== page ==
The Pino name has been a Highland Park mainstay since the inaugural Pino's grocery opened nearly 100 years ago. Its current incarnation is Pino's Gift Basket Shoppe and Wine Cellar, a specialty outfit that purveys wine, beer, liquor, and gift baskets. Here, customers can sample craft brews and internationally sourced wines at the newly opened tasting bar or take home an elegant gift basket of edible goodies, such as artisan salsas, tapenades, and popcorn.
For $45, you get a session of three Spanish-wine classes and a healthy-cooking-and-mixed-drink guide on August 17, 24, and 31, from 6:30 p.m.–8:30 p.m. For $45, you get a session of three Spanish-wine classes and a healthy-cooking-and-mixed-drink guide on August 18, 25, and September 1, from 6:30 p.m.–8:30 p.m.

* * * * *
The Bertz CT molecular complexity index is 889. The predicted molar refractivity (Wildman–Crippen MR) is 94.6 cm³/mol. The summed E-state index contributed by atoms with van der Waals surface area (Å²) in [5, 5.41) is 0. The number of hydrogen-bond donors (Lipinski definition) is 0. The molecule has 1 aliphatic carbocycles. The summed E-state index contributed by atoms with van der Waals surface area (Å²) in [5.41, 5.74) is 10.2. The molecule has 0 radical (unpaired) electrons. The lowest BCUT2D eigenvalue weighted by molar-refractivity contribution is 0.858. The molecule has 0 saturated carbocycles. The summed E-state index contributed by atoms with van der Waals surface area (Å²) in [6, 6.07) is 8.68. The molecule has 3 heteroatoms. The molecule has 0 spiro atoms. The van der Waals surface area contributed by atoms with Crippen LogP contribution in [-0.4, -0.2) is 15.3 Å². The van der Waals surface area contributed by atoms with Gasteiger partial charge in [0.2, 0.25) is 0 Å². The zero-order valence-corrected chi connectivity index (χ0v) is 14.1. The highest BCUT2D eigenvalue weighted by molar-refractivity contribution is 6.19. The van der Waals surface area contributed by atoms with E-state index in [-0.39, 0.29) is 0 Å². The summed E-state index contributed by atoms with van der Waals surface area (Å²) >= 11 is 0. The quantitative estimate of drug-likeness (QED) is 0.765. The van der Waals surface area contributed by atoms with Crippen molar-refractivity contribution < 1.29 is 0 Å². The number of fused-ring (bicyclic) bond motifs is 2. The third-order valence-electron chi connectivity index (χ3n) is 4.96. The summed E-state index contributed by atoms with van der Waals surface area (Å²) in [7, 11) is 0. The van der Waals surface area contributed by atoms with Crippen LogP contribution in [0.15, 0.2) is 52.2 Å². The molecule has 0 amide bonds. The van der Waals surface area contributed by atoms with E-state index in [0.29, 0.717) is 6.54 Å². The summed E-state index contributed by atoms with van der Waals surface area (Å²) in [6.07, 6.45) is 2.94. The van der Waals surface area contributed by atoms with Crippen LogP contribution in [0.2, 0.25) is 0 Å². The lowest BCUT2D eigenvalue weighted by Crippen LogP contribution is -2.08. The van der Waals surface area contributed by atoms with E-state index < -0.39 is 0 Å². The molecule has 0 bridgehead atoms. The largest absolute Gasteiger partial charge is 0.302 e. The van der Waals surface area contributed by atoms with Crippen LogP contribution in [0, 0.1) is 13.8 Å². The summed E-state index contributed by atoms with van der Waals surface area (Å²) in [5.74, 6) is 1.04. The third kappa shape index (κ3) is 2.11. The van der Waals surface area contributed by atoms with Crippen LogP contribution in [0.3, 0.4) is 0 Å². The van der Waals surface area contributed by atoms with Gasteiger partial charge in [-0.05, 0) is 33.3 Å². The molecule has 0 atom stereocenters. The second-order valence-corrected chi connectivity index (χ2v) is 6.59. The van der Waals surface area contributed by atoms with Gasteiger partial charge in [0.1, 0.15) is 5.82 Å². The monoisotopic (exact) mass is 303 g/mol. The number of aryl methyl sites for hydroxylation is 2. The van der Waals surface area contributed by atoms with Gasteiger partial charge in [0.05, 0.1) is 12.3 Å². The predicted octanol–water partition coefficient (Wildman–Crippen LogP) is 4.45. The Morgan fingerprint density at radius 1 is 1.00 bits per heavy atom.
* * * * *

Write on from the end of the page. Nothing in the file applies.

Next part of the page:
The Grape Escape intoxicates senses with interactive, winemaking courses that yield 12 bottles of wine over the course of four sittings. Each 60-minute sitting separately integrates the various stages of winemaking: crushing, pressing, racking, and bottling. During spring, crafty oenophiles gather and sift through scores of South American grapes shipped straight from Chile and Argentina. Classes commence upon choosing the type of fruits, barrels, and aging durations that will foster forthcoming fermentation. Crush sweet juices from well-measured mounds of nature's candy before reconvening about two weeks later to begin the pressing process. Work the wine press to extract elixirs and transfer them to your oak barrels of choice. After learning how to properly rack wines during the third sitting, burgeoning vino makers conclude courses with a bottling and custom-labeling session that curbs urges to conceal beverages in paper bags.